Sunday 24 June 2018

Consider The Razorbill 22nd June 2018

Razorbills are probably not the first bird that one would choose as the most beguiling and attractive of species that inhabit Britain but personally I feel a great affection for them and derive much pleasure in their appearance.

Maybe it is because I see them at their best, in summer, clad in their smart black and white breeding dress. The feathers, compacted to an unsullied smoothness and adapted for a marine existence, are almost akin to the plumage of a penguin. Indeed the birds themselves look very much like miniature penguins both on land and above and below the sea, which for two thirds of the year is their natural environment. I can recall looking down on them from cliffs at the Mull of Galloway and watching their streamlined forms swimming with rowing wings, just like penguins, below the surface of the clear water. 

For the most part I have been fortunate to see them on some cliff ledge in beautiful and remote island surroundings such as The Isle of May in Scotland, Skomer in Wales or The Farne Islands in England. Sometimes I do not have to cross the sea to an island but can go to see them in the still vast colonies of seabirds that inhabit mainland cliff sites around the coasts of northern Scotland in the summer months.

They are stocky birds, blunt looking with a head that can look slightly too big for its body.Their massive bill adds to this impression as, unlike the slimmer and pointed bill of the more numerous Guillemots with which it shares the cliff ledges, it is thick and obtuse.

I can do no better than quote a description of the Razorbill by Richard Perry, a nature writer par excellence, from his book 'Watching Seabirds' published in 1975 and proving that some things do not fade with time.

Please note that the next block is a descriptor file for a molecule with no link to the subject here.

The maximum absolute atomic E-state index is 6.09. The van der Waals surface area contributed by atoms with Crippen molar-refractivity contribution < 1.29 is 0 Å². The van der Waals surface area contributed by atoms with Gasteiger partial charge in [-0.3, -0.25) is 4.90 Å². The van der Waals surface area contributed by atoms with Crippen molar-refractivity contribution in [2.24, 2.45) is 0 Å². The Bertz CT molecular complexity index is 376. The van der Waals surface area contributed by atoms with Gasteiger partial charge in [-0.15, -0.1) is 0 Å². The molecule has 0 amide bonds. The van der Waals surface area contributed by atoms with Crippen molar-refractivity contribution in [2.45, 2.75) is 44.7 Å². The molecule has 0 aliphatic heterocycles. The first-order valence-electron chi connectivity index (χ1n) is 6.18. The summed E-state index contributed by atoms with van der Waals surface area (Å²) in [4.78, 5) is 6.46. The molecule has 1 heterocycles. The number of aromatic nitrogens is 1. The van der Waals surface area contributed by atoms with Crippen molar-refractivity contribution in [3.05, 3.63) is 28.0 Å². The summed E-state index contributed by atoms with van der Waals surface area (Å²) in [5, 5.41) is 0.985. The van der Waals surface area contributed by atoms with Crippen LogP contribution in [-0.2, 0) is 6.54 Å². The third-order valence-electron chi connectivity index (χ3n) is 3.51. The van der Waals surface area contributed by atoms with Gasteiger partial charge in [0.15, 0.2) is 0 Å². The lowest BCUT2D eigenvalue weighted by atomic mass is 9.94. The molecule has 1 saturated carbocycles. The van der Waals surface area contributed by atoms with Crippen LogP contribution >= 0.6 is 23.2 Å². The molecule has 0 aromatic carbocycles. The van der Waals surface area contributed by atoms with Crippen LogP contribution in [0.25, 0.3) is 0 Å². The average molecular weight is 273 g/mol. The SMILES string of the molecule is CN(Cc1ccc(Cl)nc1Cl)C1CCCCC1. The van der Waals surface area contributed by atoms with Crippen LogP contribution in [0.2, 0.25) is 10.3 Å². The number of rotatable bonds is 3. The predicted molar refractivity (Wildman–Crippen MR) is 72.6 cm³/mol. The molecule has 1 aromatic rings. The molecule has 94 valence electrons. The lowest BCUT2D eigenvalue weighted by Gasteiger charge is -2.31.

'Once alighted, they stand or sit back on the full length of their black tarsi. spiked tails projecting: just as at sea they can always be picked up as much for the elevated pin tails and tilted heads of their dumpy forms as for the salient black and gleaming silver of their plumage. When the sun broke the veil of the thin mists these razorbills were exquisitely beautiful in the splendid contrast of china white fronts and glossy black mantles, with slender primaries crossed like scimitars over the hilts of their long spiked tail, and delicate white grooves on their gnarled black bills. Their tiny, peering eyes have a reddish brown tint, but at a distance of more than a few feet the eye is completely lost in the intense blackness of the face - brown-tinted in certain lights. Almost parallel to the yellow gash of their usually slightly parted mandibles runs a white groove, from the corner of the eye to the base of the bill, which when wide open reveals a tiny tongue spike attached to the lower mandible. Although there are various uncoloured grooves in both upper and lower mandibles, the single white grooves in either mandible coincide when the bill is closed'

When I look at any of the pictures of Razorbills that I have taken I am immediately transported to the time and location, the memory strengthened by the visual stimulus. I have been lucky in that my visits to see breeding seabirds have, almost without exception, been on days of uninterrupted sun, shining down on petrol smooth seas of blue and green. On Skomer everyone, including me, immediately made for the Puffins that are located on the other side of the island but soon I was drawn back to the landing stage, there to sit alone with the few Razorbills that were either standing or squatting on the cliff edge.